Adulting: Age-Appropriateness

As we approach this holiday season in a year of what some say was one heck of a year, I am beginning to think about my younger years and some of my interests at Christmas. Sometimes I would go visit Santa at the mall, but we never bought the traditional Santa Photo package, unsure of why but it or even going to see Santa in a loud crowded mall environment wasn’t something that was like an annual tradition for me. I would usually go to one or two of my grandparents’ social clubs’ children’s Christmas parties where we would see have snacks, and get a goodie bag from the Santa there. Now I had my own Santa moments growing up and I will save them for another blog post.

Anyway, like the unlikeliness of the annual Santa photos, that was similar with my Christmas list. I was a very hard child to shop for growing up, my parents did their best as I wasn’t very open. What I did was many times the traditional open/close, on/off, line up familiarity. I would think in a very obscure ‘out of the box kind of way’. I utilized childhood things, while considered appropriate and sort of accepted by my family, that I would imagine in my limitless mind to a very far reach. However, to my peers, this was very grandiose and my childhood years in relating to any child peer was very grandiose at best. I was bullied, I did not have playdates and I never felt accepted by those I did have to associate with me. I seemed to lean towards adult like figures at gatherings, which some may think as weird. As for objects I would use them different than the traditional norm.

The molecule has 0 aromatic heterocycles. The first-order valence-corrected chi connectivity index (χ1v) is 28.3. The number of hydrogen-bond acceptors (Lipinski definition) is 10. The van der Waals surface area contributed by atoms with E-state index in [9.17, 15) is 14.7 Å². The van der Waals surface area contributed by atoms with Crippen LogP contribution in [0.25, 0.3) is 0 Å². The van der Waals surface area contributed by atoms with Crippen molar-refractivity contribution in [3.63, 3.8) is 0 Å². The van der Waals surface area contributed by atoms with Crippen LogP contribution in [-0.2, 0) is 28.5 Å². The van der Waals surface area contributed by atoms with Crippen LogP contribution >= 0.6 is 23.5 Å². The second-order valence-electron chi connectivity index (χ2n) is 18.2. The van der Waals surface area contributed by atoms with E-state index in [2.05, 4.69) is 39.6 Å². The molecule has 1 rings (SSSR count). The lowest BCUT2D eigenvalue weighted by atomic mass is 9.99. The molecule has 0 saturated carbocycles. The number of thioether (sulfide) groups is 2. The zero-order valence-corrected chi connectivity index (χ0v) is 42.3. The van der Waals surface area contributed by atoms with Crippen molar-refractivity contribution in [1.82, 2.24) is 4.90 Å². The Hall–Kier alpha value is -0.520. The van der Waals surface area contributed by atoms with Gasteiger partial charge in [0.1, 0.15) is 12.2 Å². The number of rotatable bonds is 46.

As such, what I would receive for Christmas may not have always been kindly acknowledged or accepted by me and sometimes I would not express proper gratitude for the gifts. Now some things you would say were not appropriate for my age. So many autistics sometimes can have a liking for things that do not measure up to their age level. Take cartoons, such as SpongeBob SquarePants for example, many feel that after you reach teen years that you should stop watching it. For me, as it did not come out until I was 13 felt as if I could understand the social and musical nuances of it, don’t judge me, I still watch it this day and I know of adults older and younger than I that still do. I personally feel that if it stimulates and/or entertains the autistic, it is appropriate in the environment, and is safe, then by all means, allow it. However, have the understanding if possible, to the individual when and where this interest can occur. Some interests can only be safely performed within the confines of one’s home or even bedroom at times and that is OK. There’s material out there on helping define appropriateness out there.

Yes, sometimes other family and friends will be critical of your child or individual not having age-appropriate interests, and you know what, that is OK. Again, as long as the common sense boundaries are adhered to, then it is their freedom to express themselves as appropriate. Yes, especially in autistic adults, this is looked down upon, but those that support and advocate for the individual in question must do their due diligence and perform their homework, research and advocacy work to ensure that all parties are satisfied.

We as autistic adults should feel comfortable in our space and anyone that does not should be educated on the why, how and what we need in order to feel comfortable. Knowledge is Power. If the person that is unfamiliar to the individual’s environment and is uncomfortable, make them understand that it absolutely OK that they feel that way and ease the transition in when all parties are content. Sometimes persons that are unwilling to adapt, just don’t want to be associated or understand the uniqueness of those on the spectrum, and that’s OK too. Just be accepting on whatever both parties concede to, but the number one priority is whatever makes the autistic content, safe and accepted.

2020 has been one wild year, don’t make it worse than what it is!

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